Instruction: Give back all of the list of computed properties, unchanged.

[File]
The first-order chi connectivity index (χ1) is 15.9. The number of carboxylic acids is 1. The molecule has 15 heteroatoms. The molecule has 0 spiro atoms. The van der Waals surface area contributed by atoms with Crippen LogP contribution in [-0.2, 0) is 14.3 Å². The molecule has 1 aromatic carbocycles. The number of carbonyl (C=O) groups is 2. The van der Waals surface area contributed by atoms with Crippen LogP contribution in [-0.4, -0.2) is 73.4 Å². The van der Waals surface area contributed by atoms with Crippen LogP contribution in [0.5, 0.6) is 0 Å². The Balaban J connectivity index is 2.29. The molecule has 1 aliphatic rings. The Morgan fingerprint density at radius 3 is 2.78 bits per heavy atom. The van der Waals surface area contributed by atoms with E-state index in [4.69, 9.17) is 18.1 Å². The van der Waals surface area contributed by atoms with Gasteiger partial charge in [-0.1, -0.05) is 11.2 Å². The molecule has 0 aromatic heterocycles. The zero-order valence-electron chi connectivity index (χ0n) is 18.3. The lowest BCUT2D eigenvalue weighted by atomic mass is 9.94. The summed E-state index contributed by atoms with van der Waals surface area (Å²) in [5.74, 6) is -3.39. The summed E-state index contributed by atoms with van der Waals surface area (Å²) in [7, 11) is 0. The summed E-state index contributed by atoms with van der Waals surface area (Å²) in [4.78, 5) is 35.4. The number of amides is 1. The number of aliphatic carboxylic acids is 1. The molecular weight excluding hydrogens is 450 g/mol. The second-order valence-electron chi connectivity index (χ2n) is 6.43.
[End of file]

The first-order chi connectivity index (χ1) is 15.9. The number of carboxylic acids is 1. The molecule has 15 heteroatoms. The molecule has 0 spiro atoms. The van der Waals surface area contributed by atoms with Crippen LogP contribution in [-0.2, 0) is 14.3 Å². The molecule has 1 aromatic carbocycles. The number of carbonyl (C=O) groups is 2. The van der Waals surface area contributed by atoms with Crippen LogP contribution in [-0.4, -0.2) is 73.4 Å². The van der Waals surface area contributed by atoms with Crippen LogP contribution in [0.5, 0.6) is 0 Å². The Balaban J connectivity index is 2.29. The molecule has 1 aliphatic rings. The Morgan fingerprint density at radius 3 is 2.78 bits per heavy atom. The van der Waals surface area contributed by atoms with E-state index in [4.69, 9.17) is 18.1 Å². The van der Waals surface area contributed by atoms with Gasteiger partial charge in [-0.1, -0.05) is 11.2 Å². The molecule has 0 aromatic heterocycles. The zero-order valence-electron chi connectivity index (χ0n) is 18.3. The lowest BCUT2D eigenvalue weighted by atomic mass is 9.94. The summed E-state index contributed by atoms with van der Waals surface area (Å²) in [5.74, 6) is -3.39. The summed E-state index contributed by atoms with van der Waals surface area (Å²) in [7, 11) is 0. The summed E-state index contributed by atoms with van der Waals surface area (Å²) in [4.78, 5) is 35.4. The number of amides is 1. The number of aliphatic carboxylic acids is 1. The molecular weight excluding hydrogens is 450 g/mol. The second-order valence-electron chi connectivity index (χ2n) is 6.43.